The subject has been on my mind because 1) New York City Opera has just announced the casting of its 12th Annual VOX Contemporary Opera Lab and 2) I recently hosted the 10th annual From Page to Stage: New American Opera Previews at the Manhattan School of Music.
Each year at Manhattan School – after performances of excerpts from several “operas in progress” – the performers and the creative teams gather on the stage for a panel discussion. We talk about the creative process, the effect on the performers and why it’s important to continue to this challenging work.
This year – more than ever before, perhaps – I was impressed by the passion and commitment that the artists bring to their work. They talked about the importance of keeping the art of music alive by working together to create new listening experiences, nourishing our collective spirit as human beings and the need to bring meaning to the experience we share on earth.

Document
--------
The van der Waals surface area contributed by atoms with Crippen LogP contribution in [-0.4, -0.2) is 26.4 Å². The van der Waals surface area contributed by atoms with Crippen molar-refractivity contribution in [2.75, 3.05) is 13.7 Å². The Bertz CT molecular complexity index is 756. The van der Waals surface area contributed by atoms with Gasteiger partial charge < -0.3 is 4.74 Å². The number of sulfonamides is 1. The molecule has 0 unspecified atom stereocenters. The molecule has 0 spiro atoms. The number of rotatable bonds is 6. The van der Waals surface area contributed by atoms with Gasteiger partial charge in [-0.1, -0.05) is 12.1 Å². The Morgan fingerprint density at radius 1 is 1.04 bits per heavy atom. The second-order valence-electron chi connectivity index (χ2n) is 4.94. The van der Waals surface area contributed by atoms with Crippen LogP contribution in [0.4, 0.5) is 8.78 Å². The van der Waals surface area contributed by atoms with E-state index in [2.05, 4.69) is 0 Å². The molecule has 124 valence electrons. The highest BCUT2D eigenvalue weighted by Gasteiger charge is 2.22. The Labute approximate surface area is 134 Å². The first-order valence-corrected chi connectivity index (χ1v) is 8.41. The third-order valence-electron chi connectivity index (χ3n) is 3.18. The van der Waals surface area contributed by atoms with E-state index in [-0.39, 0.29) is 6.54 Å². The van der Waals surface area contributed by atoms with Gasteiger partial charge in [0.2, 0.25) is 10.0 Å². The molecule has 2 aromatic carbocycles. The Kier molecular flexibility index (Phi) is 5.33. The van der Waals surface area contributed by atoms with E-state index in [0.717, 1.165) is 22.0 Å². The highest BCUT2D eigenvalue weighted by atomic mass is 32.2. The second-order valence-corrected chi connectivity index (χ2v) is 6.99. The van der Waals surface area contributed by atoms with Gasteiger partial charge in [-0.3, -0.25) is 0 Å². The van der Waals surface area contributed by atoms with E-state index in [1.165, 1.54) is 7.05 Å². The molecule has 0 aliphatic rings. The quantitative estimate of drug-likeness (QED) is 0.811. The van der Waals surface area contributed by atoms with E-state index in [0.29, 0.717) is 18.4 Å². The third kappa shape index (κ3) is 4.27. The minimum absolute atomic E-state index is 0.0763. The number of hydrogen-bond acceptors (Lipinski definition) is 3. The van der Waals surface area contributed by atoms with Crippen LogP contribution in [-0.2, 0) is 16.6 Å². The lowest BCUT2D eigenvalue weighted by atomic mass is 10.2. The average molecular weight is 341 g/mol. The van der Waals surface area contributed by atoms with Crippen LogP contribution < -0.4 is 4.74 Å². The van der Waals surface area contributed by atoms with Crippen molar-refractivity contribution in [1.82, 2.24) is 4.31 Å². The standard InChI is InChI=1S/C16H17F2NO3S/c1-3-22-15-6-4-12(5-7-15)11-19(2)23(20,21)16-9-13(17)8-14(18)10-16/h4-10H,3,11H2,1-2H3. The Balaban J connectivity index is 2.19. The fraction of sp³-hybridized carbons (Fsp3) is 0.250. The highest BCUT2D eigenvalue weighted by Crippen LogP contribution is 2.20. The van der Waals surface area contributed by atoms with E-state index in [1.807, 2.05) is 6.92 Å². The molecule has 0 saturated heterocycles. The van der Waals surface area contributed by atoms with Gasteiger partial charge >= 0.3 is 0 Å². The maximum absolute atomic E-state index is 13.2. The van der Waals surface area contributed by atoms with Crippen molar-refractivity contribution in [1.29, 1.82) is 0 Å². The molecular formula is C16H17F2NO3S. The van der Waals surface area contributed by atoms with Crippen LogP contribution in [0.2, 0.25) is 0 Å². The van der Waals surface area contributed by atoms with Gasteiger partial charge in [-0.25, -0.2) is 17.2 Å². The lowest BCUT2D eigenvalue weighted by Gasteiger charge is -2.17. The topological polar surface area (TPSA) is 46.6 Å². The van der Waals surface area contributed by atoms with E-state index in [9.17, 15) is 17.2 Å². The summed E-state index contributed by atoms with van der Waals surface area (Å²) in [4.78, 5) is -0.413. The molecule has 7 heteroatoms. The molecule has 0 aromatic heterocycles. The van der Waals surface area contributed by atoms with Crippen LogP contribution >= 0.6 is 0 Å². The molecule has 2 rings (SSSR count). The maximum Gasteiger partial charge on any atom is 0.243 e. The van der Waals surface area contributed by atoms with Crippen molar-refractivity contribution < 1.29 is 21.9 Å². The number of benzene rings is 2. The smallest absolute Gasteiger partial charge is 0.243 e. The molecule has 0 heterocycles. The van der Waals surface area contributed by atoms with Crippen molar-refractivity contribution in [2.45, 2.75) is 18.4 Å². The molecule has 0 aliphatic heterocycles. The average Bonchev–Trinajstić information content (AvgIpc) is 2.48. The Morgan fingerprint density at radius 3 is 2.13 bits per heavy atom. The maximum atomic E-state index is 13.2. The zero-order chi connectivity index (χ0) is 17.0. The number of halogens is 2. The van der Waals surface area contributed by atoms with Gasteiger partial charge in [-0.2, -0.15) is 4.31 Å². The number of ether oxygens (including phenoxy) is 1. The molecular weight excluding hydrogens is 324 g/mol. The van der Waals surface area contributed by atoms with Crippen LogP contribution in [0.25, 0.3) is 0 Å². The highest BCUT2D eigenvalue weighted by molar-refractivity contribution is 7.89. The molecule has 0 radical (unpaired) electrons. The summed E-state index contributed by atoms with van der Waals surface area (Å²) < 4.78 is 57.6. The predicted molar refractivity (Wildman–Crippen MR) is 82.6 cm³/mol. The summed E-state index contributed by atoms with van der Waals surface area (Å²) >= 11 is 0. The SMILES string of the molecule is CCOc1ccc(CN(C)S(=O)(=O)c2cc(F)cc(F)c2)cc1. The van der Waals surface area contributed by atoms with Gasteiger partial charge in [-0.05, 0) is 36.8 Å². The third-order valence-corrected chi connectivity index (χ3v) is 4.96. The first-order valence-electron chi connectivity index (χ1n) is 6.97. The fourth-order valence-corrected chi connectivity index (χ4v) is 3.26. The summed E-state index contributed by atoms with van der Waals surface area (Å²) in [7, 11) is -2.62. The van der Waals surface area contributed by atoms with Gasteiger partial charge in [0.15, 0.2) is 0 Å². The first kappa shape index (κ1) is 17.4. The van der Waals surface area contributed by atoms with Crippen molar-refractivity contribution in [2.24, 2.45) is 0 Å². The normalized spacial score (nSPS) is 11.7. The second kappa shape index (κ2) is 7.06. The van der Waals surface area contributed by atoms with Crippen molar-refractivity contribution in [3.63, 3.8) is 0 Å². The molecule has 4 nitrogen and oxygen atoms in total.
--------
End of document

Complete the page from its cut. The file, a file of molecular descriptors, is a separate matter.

Conductor/pianist Mara Waldman has participated in New American Opera Previews for each of the ten years of its existence. This year I found her comments particularly moving. “We need this art form, as proven by its hundreds of years of existence, to remind us of our humanity,” she explained, “…to heighten our understanding of life, to thrill us, move us and ultimately to enlighten us…We need ‘new’ opera…. to reveal us to ourselves as our lives and our society evolves. New music is the voice of people, through the gift of the composer, that enables us to sing in ways we never knew we could.”
Mara and the others on stage proved to me that when you consult the artists, the answer is very clear: new music definitely has the power to breathe new life into the art of music in ways that are not possible otherwise.